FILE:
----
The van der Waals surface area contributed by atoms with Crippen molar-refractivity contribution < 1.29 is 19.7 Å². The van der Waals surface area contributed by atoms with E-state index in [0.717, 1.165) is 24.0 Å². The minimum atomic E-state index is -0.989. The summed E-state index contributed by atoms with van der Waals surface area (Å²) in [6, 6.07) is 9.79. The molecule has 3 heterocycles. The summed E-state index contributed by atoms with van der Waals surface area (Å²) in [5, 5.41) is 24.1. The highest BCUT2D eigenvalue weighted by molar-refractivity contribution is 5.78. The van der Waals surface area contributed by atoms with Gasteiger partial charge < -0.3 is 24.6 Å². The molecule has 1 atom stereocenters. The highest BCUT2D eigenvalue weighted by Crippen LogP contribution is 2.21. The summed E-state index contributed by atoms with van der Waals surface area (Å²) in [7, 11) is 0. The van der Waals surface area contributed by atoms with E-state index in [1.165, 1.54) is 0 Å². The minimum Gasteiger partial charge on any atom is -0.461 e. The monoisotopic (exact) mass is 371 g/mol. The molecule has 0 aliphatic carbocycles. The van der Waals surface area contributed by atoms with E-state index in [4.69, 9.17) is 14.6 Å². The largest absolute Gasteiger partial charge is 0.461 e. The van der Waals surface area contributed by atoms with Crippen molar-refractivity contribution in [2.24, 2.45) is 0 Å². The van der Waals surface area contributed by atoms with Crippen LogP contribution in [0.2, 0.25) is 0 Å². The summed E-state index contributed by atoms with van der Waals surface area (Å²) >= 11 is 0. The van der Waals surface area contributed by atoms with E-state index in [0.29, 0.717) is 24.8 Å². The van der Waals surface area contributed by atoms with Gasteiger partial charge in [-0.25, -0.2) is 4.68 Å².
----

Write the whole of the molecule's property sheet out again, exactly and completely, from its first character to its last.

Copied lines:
The van der Waals surface area contributed by atoms with Crippen molar-refractivity contribution < 1.29 is 19.7 Å². The van der Waals surface area contributed by atoms with E-state index in [0.717, 1.165) is 24.0 Å². The minimum atomic E-state index is -0.989. The summed E-state index contributed by atoms with van der Waals surface area (Å²) in [6, 6.07) is 9.79. The molecule has 3 heterocycles. The summed E-state index contributed by atoms with van der Waals surface area (Å²) in [5, 5.41) is 24.1. The highest BCUT2D eigenvalue weighted by molar-refractivity contribution is 5.78. The van der Waals surface area contributed by atoms with Gasteiger partial charge < -0.3 is 24.6 Å². The molecule has 1 atom stereocenters. The highest BCUT2D eigenvalue weighted by Crippen LogP contribution is 2.21. The summed E-state index contributed by atoms with van der Waals surface area (Å²) in [7, 11) is 0. The van der Waals surface area contributed by atoms with E-state index in [1.165, 1.54) is 0 Å². The minimum Gasteiger partial charge on any atom is -0.461 e. The monoisotopic (exact) mass is 371 g/mol. The molecule has 0 aliphatic carbocycles. The van der Waals surface area contributed by atoms with E-state index in [4.69, 9.17) is 14.6 Å². The largest absolute Gasteiger partial charge is 0.461 e. The van der Waals surface area contributed by atoms with Crippen molar-refractivity contribution in [2.24, 2.45) is 0 Å². The van der Waals surface area contributed by atoms with Crippen LogP contribution in [0.2, 0.25) is 0 Å². The summed E-state index contributed by atoms with van der Waals surface area (Å²) >= 11 is 0. The van der Waals surface area contributed by atoms with E-state index in [0.29, 0.717) is 24.8 Å². The van der Waals surface area contributed by atoms with Gasteiger partial charge in [-0.25, -0.2) is 4.68 Å².